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Labour market regimes and saving behaviour

Kilian Seng
Zeppelin University Friedrichshafen
Kilian Seng
Zeppelin University Friedrichshafen
Open Panel

Abstract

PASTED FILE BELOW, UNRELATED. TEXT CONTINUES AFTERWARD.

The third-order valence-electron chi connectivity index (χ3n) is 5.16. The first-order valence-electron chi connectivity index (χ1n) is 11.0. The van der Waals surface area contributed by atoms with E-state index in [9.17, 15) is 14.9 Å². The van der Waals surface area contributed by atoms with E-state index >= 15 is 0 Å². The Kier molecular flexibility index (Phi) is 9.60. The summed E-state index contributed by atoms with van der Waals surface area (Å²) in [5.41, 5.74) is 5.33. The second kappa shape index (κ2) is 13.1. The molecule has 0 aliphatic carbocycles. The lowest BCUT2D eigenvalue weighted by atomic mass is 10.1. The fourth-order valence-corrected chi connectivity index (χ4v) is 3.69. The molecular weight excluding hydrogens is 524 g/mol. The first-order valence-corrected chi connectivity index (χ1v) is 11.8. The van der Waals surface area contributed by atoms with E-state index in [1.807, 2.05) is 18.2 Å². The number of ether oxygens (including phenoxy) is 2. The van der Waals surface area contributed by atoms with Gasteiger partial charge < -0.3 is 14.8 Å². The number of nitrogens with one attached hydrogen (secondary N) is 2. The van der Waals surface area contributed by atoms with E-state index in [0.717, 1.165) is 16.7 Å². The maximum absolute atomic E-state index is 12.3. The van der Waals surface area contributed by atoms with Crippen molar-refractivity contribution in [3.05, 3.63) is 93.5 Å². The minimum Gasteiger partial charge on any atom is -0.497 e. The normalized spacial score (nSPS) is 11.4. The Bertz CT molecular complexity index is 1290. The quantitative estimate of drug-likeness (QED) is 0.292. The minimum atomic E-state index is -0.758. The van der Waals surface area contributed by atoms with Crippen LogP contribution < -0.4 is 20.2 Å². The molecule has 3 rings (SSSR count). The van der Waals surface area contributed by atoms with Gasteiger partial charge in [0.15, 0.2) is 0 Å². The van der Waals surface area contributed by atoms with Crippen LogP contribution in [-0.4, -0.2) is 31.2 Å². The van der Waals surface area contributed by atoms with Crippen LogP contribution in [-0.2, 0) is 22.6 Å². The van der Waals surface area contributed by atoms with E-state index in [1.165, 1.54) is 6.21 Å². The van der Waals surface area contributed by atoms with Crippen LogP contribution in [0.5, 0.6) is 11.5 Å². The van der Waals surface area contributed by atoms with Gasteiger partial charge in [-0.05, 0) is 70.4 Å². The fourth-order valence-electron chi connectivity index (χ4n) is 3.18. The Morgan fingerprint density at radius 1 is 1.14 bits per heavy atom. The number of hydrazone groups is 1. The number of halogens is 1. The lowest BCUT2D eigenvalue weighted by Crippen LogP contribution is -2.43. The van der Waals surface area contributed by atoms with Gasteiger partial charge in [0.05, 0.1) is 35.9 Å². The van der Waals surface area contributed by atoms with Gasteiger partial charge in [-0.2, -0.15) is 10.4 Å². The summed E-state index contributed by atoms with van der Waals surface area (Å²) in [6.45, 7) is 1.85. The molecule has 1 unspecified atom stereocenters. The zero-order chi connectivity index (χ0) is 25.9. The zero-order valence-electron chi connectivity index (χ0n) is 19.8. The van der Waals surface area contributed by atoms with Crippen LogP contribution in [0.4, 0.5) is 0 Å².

The article analyzes the influence of labour market regimes in Germany and the USA on private household saving from a comparative perspective. I try to answer the question whether the amount of saving of employees is related to the perception of their individual unemployment risk. The theoretical foundation is a “buffer-stock saving“ model, which assumes that individuals insure against income volatility by the accumulation of wealth i.e. precautionary saving. The focus lies on a very specific form of income volatility, as “(…) the most obvious form of illiquidity arises when involuntary unemployment constrains labour supply at zero“. Explanations on the macro level like the cannot fully account for the differences in saving behaviour. While micro level studies allow to analyze the influence of individual perceptions and other household specific factors, it is done most of the time in a national specific context only. Therefore, a comparative perspective considers the interaction of both levels in different national contexts: lower flexibility of the German labour market – indicated by the average unemployment duration – and consequently higher individual fears of job loss could be part of the explanation why in continental welfare states like Germany, France or Austria the private saving rates are substantially higher than in their Anglo-Saxon counterparts i.e. USA, Canada, Australia or the United Kingdom. To empirically test this hypothesis I use panel data on employees in Germany and the USA from the SOEP and the PSID. This data is then combined with job attitudes obtained from the ISSP via a two-stage auxiliary instrumental variables estimator. The approach allows for insights on the relation between general unemployment risk factors, like employment sectors, and the actual subjective risk perception of the individuals under study. Finally, the model also controls for possible confounders like differing individual consumption preferences and country specific credit market imperfections.